The Royal Institution of Naval Architects (RINA) joins Mærsk Mc-Kinney Møller Center for Zero Carbon Shipping as Knowledge Partner.
RINA) and Mærsk Mc-Kinney Møller Center for Zero Carbon Shipping signed a Partnership Agreement as a formal recognition of their joint working and shared commitment to a long-term collaboration around the development of safe and sustainable decarbonization solutions for the maritime industry.he Royal Institution of Naval Architects (
As a Knowledge Partner to the Center, RINA will contribute to the development of decarbonization strategies and action plans through extensive knowledge sharing, joint events and network activities.
The partnership will also provide opportunity to connect the Center experts with experts in the Naval Architecture Group, IMO, Environmental and Safety Committees and Academia.
In welcoming the RINA to the Center, CEO Bo Cerup-Simonsen says:
Collaboration, strong networks and knowledge sharing are essential to the decarbonization of the maritime industry. A partnership with RINA opens new opportunities to engage the maritime community, promote solutions and raise awareness among those who have the opportunity to act. I am very happy to welcome RINA onboard and look forward to the collaboration.
Chris Boyd, CEO of RINA, commented: “’We are pleased to announce this partnership with the Mærsk Mc-Kinney Møller Center for Zero Carbon Shipping and we share their vision of sailing towards zero carbon and the decarbonization of the maritime industry. The Royal Institution of Naval Architects provide a forum for the discussion of technical and scientific issues regarding design, construction, research, and development across all sectors of the maritime industry and together we look forward to knowledge sharing and leading strategy towards decarbonisation in shipping.’’
Shipping’s road map to decarbonization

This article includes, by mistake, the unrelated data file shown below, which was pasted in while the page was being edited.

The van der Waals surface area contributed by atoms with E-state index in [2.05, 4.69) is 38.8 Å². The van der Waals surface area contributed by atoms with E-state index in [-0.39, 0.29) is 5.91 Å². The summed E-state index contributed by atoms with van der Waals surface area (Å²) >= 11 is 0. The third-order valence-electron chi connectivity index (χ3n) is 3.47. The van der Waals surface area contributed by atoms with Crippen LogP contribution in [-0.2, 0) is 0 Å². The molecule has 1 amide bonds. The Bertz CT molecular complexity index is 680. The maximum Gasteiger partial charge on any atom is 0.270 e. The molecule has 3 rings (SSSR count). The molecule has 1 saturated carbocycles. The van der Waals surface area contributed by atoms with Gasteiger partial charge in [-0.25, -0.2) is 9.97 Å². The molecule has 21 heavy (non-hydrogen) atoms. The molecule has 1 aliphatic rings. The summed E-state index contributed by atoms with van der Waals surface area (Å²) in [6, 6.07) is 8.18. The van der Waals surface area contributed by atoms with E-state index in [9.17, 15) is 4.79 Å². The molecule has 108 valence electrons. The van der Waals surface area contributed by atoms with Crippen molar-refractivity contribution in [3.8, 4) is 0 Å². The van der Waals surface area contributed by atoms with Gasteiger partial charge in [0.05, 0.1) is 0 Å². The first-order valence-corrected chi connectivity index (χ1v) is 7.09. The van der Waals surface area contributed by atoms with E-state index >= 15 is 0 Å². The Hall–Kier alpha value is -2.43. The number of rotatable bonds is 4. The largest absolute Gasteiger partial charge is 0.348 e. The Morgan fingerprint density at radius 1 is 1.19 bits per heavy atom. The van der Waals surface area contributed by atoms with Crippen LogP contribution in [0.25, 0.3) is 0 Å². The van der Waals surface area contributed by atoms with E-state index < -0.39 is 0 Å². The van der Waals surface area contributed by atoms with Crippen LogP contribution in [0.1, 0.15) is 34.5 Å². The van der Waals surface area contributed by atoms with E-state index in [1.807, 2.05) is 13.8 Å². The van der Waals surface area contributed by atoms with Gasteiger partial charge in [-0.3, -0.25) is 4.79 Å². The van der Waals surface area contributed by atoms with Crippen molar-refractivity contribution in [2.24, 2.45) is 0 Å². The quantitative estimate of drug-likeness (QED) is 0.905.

With 100.000 commercial vessels consuming around m300Tons fuel p.a. global shipping accounts for around 3% of global carbon emissions, a share that is likely to increase as other industries tackle climate emissions in the coming decades.
Achieving the long-term target of decarbonization requires new fuel types and a systemic change within the industry. Shipping is a globally regulated industry, which provides an opportunity to secure broad-based industry adoption of new technology and fuels.
To accelerate the development of viable technologies a coordinated effort within applied research is needed across the entire supply chain. Industry leaders play a critical role in ensuring that laboratory research is successfully matured to scalable solutions matching the needs of industry. At the same time, new legislation will be required to enable the transition towards decarbonization.
To remind, Royal Institution of Naval Architects is a world renowned and highly respected international professional institution and learned society whose members are involved at all levels in the design, construction, maintenance and operation of all marine vessels and structures. The Institution has members in over ninety countries, and is widely represented in industry, universities and colleges, and maritime organisations worldwide.